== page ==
“As a consequence, even if they established the substitution of arsenate for phosphate at significant levels in (the Mono Lake bacterium), their work does not challenge our current concept of life,” Cleland said. “And for the same reason, it does not provide support for the possibility of a shadow biosphere.”
“At best, the work of Wolfe-Simon and colleagues adds another page to our growing knowledge of the astonishing environmental toughness and perhaps metabolic diversity of familiar Earth microbes.”
‘Premature and misleading’
Copley, a CU professor of molecular, cellular and developmental biology, is co-investigator at CU’s Center for Astrobiology. As Copley notes, the Wolfe-Simon paper describes the isolation of a bacterium from sediments in Mono Lake that grow only when either arsenate or phosphate is added to the medium.
“This finding gave rise to the idea that the cells might be using As (arsenic) in place of P (phosphorous). The authors focused on whether P in DNA was replaced by As, since that would indeed be a stunning finding,” Copley wrote.
“However, the data do not show that all of the P in DNA has been replaced by As, which seems to be the interpretation that is playing out in the media.
“To be fair, nowhere in the paper do the authors make a quantitative statement. They say that the bacterium ‘can vary the elemental composition of its basic biomolecules by substituting As for P,’” Copley continued.
“It is unclear whether they mean complete substitution or partial substitution, and whether substitution at a level of, say, 1 percent, would actually be very exciting.” Based on the data in the paper, “it appears that there may be some low level incorporation of As into DNA, but the data are not completely convincing.”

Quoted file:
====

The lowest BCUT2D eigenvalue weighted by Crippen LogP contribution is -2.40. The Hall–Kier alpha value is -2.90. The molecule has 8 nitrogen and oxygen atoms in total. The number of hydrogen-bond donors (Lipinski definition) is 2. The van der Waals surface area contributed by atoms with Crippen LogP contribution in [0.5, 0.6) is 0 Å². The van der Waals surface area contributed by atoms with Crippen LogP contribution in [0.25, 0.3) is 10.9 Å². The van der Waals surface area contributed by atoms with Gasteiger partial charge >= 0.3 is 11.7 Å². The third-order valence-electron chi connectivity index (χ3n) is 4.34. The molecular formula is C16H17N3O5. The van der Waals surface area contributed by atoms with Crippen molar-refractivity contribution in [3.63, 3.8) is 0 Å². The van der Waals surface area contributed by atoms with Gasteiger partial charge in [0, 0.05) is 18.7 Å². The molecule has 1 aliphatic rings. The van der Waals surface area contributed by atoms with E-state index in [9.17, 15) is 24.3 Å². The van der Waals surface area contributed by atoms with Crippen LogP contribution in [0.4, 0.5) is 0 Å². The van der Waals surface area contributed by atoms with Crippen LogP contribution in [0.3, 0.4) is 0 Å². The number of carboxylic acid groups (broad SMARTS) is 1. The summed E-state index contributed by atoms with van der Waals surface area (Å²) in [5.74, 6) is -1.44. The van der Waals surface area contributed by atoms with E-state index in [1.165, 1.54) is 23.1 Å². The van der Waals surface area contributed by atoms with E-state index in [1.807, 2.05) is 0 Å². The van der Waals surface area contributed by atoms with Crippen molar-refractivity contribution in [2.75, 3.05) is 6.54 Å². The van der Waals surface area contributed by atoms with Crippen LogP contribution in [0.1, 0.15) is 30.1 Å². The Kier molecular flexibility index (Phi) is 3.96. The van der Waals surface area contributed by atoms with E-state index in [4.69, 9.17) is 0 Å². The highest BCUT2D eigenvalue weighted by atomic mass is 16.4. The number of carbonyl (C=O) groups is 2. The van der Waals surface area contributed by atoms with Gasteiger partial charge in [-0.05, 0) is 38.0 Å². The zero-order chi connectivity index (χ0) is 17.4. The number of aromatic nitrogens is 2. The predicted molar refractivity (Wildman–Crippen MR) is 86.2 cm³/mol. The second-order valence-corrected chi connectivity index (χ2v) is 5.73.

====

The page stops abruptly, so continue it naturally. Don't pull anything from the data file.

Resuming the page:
Experiments that would have been conclusive were not performed, and some of the data are of dubious quality and were not interpreted critically, Copley said. The paper raises many questions that should have been addressed by the authors before this work was published, she added.
“Unfortunately, publication of work that makes premature and misleading claims in a high-profile venue like Science, followed by the excitement fomented by NASA’s promotion of the work, is likely to damage the credibility of origin-of-life-researchers and scientists in general in the eyes of the public.”
Norman Pace, a distinguished professor of molecular, cellular and developmental biology at CU and a co-investigator at CU’s Center for Astrobiology, said the conclusion of arsenate in the DNA is “probably bogus.”
“No evidence at all was presented that showed the specific incorporation of arsenic into any biomolecule,” Pace said. “All of the data were inferential and easily explainable by contamination of analyzed samples with arsenate, on one hand, and phosphate on the other. The study was amateurish.”